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The New Way to Declutter Your Home

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(Do It the  Japanese Way)

Tidying up your home can dramatically improve your life. Yes, dramatically. Tidying—clearing away clutter—can help you let go of the past…increase your confidence in your decision-making abilities…reduce stress…clarify what’s truly important in your life…and make it easier to see where you should focus your energies in the future.

Unfortunately, tidied homes often degenerate back into clutter. But Marie Kondo, a cleaning consultant in Japan, has come up with ways to declutter a home so that it stays decluttered. In Japan, where apartments are small, tidiness is a philosophy of living. Her personal neatness education began at age five, when she learned feng shui principles from her mother. At age 18, she worked at a Shinto shrine keeping order for the shrine elder. She has taken what she’s learned and created her own life-­changing method for creating order…

Tidy up in one big push. The usual advice is to tidy a very cluttered home a little at a time so that the task does not seem overwhelming. This slow-and-steady method does not work.

If you completely declutter your entire home within a short period—in perhaps a few days—the transformation is jarring and unforgettable. You feel happier and calmer…and are truly inspired to continue to live this way. If you tackle the task of tidying a little at a time, there is no jarring transformation and, likely, no fundamental change in mind-set. The bad habits that led to clutter in your past likely will recur. In fact, you might already be recluttering parts of your house before you declutter other parts.

Helpful: The best time to start ­decluttering is first thing in the ­morning. That’s when the mind is clear and sharp. If you struggle to begin this big job—or struggle to see it through—visualize what it will be like to live in a clutter-free home. That will help motivate you.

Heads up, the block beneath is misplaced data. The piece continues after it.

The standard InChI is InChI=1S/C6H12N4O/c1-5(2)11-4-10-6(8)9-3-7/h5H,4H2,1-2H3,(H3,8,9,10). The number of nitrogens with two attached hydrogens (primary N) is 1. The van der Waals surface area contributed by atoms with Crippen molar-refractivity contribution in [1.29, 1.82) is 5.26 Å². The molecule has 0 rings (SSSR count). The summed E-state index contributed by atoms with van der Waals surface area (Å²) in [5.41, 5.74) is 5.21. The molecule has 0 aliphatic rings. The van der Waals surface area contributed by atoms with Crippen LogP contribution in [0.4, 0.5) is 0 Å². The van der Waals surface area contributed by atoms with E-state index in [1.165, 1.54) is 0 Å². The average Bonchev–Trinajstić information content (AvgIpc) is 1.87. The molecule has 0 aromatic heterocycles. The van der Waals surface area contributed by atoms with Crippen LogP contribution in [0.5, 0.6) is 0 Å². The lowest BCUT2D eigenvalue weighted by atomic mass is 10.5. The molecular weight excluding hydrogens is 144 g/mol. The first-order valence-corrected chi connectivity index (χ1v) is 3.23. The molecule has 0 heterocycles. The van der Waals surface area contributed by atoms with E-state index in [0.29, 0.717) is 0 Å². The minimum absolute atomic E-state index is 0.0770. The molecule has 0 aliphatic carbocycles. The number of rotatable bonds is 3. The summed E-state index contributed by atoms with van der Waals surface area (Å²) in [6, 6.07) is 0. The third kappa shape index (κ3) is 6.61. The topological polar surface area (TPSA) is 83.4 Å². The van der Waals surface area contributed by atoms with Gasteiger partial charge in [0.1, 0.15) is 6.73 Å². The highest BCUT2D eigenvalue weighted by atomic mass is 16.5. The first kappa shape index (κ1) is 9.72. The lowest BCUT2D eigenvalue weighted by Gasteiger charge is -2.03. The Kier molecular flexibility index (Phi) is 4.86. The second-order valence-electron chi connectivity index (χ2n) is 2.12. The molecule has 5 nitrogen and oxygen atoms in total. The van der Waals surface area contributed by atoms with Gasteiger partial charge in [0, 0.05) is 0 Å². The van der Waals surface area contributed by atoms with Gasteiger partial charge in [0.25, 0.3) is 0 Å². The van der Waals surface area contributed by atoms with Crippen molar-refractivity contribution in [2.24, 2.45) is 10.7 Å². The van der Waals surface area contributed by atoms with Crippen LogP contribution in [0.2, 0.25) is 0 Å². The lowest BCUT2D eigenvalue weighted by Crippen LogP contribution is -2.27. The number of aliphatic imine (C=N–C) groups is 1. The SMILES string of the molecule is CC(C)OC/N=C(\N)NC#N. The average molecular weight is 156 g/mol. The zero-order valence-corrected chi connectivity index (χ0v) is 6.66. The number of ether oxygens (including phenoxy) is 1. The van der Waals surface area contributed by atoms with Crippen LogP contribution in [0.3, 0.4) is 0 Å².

Tidy by category rather than by room. It seems natural to clean first one room, then the next. Trouble is, most people have similar items stored in more than one room in their homes. Clothes might be in multiple closets and in the attic…books might be spread throughout the house. If you tidy room by room, you could easily fail to notice that you have more of something than you need. Tidying category by category avoids this problem.

Start with categories that hold little sentimental value, such as clothes, books and paperwork. Leave the category of family mementos for last—these are especially challenging to give away.

Keep things that bring you joy, and get rid of the rest. Hold a possession that is not in regular use in your hands. Ask yourself, Does this spark joy? If it does not, you’re better off without it. It is cluttering your life, and that is keeping you from joy. Repeat this with every rarely used item in your home.

Warning: It can be difficult to get rid of items that still are in good condition—it feels wasteful. Thank these items for the joy they gave you in the past…or for teaching you that items like them do not truly bring you the joy you expected. These objects cannot hear you, of course, but you will hear these words. Hearing this could help your mind understand that these objects have served their purpose, so it is not wasteful to get rid of them.